Understanding how angling catch rates vary between environments is of interest from ecological and fisheries management perspectives, but this has rarely been investigated in detail. Using experimental catch-and-release angling records for northern pike (Esox lucius) from a small natural lake in Germany and a generalized linear model we investigated how abiotic and fishing-related environmental variables as well as time of day affect pike catch per unit effort (CPUE; fish per hour). Catch rates of pike were significantly increased at low temperatures, high wind speeds and around full and new moon as well as during dusk. Large fishing effort during the past two days reduced catch rates significantly, indicating the combined influence of abiotic and human-induced variables on the catch rates of pike with angling gear. Of all the significant covariates, fishing effort had the most pronounced effect on catch rates. Our results indicate that anglers can increase catch rates by choosing appropriate weather conditions and lunar phases, but that continuously intensive fishing negatively affects future catch rates even in the absence of harvest. This has implications for the choice of sampling effort using angling gear when attempting to assess fish stocks.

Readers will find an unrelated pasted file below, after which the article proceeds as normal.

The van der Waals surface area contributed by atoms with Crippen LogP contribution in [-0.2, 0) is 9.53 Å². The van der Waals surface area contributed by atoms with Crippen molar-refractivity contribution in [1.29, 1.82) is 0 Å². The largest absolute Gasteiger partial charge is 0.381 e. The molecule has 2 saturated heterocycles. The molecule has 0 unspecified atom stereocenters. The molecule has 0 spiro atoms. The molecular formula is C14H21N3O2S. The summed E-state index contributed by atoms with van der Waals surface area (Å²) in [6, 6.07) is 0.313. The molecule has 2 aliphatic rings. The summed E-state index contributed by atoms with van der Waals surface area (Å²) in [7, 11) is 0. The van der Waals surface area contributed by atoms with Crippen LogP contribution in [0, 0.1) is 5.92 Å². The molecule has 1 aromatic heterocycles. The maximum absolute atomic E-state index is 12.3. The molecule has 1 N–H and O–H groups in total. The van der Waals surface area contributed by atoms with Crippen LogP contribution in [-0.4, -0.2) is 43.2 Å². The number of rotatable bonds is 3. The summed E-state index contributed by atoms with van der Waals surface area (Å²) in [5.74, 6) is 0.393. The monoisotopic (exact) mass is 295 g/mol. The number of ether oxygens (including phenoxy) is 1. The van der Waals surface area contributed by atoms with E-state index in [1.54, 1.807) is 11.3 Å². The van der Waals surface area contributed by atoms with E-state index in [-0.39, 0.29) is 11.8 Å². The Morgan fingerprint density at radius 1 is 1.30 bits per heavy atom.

Abiotic and fishing-related correlates of angling catch rates in pike (Esox lucius)
Kuparinen, A., Klefoth, T., Arlinghaus, R. (2010). Abiotic and fishing-related correlates of angling catch rates in pike (Esox lucius). Fisheries Research, 105, 111–117
Erschienen in : Fisheries Research, 105, 111–117